BEIJING (Reuters) - More than 100 million rural Chinese people will settle in towns and cities in the next decade, testing provision of welfare and services as a new generation of migrants turn their backs on farming, according to a new government report.
The National Population and Family Planning Commission report forecast that by 2020, China’s urban population would pass 800 million, and many of the new residents are rural migrants who lack old-age and medical insurance in the towns and cities they want to call home, media reports said on Monday.
The study, based on survey data from 2010, is the latest to underscore how important, and how challenging, the ramifications of China’s tide of urbanisation are.
“Our country still faces many challenges in achieving healthy urbanisation,” said the report, according to a summary from the Xinhua news agency.
“At present, we still have not formed a sensible array of cities and towns, and overall urban capacity urgently needs to be strengthened,” it said.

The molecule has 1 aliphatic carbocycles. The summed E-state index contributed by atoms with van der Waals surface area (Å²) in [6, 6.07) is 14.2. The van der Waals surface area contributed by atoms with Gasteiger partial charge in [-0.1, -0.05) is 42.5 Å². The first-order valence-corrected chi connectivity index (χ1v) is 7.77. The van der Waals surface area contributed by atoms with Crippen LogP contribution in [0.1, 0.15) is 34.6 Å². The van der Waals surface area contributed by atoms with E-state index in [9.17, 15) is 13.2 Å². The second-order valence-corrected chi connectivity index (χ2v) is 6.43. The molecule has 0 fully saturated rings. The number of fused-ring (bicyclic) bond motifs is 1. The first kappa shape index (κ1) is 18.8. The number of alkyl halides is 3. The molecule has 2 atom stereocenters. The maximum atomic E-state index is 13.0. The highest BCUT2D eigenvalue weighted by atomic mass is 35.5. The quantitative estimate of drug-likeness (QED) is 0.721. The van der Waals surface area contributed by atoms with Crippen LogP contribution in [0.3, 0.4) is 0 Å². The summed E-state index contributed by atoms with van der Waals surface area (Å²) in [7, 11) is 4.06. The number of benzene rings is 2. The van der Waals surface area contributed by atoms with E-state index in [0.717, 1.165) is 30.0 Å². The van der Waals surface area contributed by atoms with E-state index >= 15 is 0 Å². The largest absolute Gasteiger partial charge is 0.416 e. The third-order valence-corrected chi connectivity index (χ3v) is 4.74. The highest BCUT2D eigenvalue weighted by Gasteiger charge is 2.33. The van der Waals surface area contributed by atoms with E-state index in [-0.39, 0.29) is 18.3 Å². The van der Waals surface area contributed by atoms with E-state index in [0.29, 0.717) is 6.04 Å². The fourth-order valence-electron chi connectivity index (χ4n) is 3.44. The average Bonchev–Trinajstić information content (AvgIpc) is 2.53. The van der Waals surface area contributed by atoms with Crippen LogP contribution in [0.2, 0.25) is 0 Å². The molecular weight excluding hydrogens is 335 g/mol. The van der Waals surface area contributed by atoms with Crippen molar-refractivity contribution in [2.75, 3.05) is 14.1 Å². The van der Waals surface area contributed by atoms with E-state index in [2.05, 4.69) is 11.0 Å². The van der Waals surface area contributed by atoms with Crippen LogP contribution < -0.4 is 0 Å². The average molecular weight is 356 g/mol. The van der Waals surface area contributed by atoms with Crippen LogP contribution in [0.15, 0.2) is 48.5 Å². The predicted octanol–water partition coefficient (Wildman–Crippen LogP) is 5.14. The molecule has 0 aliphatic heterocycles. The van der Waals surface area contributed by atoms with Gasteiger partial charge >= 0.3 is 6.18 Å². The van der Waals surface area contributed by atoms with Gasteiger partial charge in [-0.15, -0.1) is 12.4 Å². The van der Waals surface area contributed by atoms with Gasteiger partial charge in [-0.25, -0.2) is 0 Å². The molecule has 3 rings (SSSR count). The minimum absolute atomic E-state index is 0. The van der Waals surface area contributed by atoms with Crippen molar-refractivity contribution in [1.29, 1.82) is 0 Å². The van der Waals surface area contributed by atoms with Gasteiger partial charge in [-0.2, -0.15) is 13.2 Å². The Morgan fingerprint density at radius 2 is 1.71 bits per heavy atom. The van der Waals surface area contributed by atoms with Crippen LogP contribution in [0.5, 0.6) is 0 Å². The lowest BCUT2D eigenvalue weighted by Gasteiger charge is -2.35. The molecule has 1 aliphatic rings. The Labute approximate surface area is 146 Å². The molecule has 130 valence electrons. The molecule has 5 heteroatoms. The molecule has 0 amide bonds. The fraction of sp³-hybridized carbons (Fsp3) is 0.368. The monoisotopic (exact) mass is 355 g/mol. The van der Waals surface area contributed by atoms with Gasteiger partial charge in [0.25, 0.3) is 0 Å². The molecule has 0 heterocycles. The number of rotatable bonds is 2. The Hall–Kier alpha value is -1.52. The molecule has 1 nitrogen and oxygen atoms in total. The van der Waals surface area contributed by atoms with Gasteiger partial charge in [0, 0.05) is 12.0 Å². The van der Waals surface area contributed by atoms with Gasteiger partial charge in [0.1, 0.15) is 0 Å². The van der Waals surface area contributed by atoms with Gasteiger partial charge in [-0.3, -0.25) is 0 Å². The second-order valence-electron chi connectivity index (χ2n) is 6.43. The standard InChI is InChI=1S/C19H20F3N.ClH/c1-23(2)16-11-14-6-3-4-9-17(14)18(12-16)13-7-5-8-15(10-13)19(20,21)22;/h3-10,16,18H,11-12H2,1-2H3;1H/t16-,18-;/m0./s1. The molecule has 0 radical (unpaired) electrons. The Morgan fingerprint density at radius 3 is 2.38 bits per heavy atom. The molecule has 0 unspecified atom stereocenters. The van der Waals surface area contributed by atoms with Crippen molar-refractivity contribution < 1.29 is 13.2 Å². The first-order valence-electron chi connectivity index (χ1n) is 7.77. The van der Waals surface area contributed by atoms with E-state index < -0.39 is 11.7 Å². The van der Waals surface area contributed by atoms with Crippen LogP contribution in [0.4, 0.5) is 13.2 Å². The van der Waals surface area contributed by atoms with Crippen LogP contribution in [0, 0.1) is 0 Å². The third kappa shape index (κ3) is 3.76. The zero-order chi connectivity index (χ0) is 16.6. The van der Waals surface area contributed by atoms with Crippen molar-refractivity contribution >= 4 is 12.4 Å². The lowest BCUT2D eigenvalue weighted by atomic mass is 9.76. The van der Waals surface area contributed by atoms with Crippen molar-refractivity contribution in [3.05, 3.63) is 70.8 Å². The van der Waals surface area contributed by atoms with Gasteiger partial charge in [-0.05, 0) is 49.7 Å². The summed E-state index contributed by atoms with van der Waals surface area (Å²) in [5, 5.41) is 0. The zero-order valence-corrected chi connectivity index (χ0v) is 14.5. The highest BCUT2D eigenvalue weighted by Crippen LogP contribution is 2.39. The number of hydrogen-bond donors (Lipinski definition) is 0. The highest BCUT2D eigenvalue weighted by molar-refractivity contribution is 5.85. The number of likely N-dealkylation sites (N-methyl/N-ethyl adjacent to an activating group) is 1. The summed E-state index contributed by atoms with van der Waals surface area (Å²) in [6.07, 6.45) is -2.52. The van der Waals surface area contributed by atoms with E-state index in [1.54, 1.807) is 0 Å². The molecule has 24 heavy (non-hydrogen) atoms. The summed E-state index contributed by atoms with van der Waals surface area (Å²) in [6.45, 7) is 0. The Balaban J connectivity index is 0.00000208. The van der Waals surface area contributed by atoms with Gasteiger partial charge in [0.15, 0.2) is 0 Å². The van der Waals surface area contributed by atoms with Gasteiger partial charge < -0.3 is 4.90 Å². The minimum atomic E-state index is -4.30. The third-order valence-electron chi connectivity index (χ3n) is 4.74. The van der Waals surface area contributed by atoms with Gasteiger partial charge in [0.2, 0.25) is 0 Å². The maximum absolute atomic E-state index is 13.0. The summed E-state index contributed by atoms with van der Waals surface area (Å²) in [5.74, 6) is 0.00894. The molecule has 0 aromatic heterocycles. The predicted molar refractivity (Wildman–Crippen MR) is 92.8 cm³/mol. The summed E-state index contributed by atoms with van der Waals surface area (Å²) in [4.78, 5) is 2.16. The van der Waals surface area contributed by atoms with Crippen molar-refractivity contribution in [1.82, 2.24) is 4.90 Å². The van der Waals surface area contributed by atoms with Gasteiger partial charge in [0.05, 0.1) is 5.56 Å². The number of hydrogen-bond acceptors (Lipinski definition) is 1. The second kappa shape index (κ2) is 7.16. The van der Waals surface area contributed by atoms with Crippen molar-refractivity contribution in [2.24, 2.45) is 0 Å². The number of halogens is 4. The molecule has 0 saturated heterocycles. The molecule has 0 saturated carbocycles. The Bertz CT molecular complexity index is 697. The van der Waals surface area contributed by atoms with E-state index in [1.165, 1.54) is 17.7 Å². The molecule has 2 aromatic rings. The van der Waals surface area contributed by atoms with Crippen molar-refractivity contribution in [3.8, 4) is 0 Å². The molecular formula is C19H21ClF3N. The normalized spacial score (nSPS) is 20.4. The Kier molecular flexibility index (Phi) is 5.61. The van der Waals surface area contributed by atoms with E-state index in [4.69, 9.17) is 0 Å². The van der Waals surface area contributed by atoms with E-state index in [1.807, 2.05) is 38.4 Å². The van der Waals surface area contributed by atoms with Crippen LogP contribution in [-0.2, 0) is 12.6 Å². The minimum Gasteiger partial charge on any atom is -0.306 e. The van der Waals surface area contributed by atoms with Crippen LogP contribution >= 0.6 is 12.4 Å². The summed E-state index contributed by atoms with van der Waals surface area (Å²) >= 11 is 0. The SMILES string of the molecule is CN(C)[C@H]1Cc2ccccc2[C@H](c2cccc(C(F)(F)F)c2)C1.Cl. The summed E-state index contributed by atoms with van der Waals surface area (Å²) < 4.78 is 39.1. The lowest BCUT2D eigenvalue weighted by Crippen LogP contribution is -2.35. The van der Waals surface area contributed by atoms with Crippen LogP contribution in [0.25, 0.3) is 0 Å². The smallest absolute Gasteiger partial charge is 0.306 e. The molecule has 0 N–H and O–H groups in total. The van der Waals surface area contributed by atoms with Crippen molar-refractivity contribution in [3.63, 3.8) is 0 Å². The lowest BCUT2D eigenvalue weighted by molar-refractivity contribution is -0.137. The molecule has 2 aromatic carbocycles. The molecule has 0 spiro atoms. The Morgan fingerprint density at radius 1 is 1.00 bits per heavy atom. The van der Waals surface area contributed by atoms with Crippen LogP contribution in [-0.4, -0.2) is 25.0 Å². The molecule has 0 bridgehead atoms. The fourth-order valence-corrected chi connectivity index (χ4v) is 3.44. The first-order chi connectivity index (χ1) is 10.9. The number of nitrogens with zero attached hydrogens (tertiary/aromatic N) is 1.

“The migrant population strongly desires to be absorbed into the areas where they live, but there is a stark conflict between supply and demand of urban public services.”
China’s census last year found the country had 1.34 billion people, and 670 million were residents of towns and cities.
Many new urbanites are young rural migrants with no plans to return to villages and farming after years in factories and on building sites, unlike their parents’ generation.
Although their wages have risen in recent years, this “new generation” of migrants also needs better housing, healthcare and schooling opportunities. The report found 52 percent of Chinese rural migrants had no social welfare insurance.
In June, migrant workers rioted in far southern China’s manufacturing belt, trashing government offices and police vehicles after a pregnant peddler was roughed up by guards, triggering anger about mistreatment.
A string of strikes at Japanese-owned vehicle parts makers last year also showed the growing assertiveness of younger Chinese workers.
China has about 153 million migrant workers living outside their home towns, and by 2009, 58.4 percent of them were “new generation” migrants born in 1980 or after, according to an earlier National Bureau of Statistics survey.
The latest report found that 76.3 percent of this “new generation” of migrants had no plans to return to the areas they came from, and most of those that did have plans to return wanted to find jobs in towns, not return to farming.
Reporting by Chris Buckley; Editing by Nick Macfie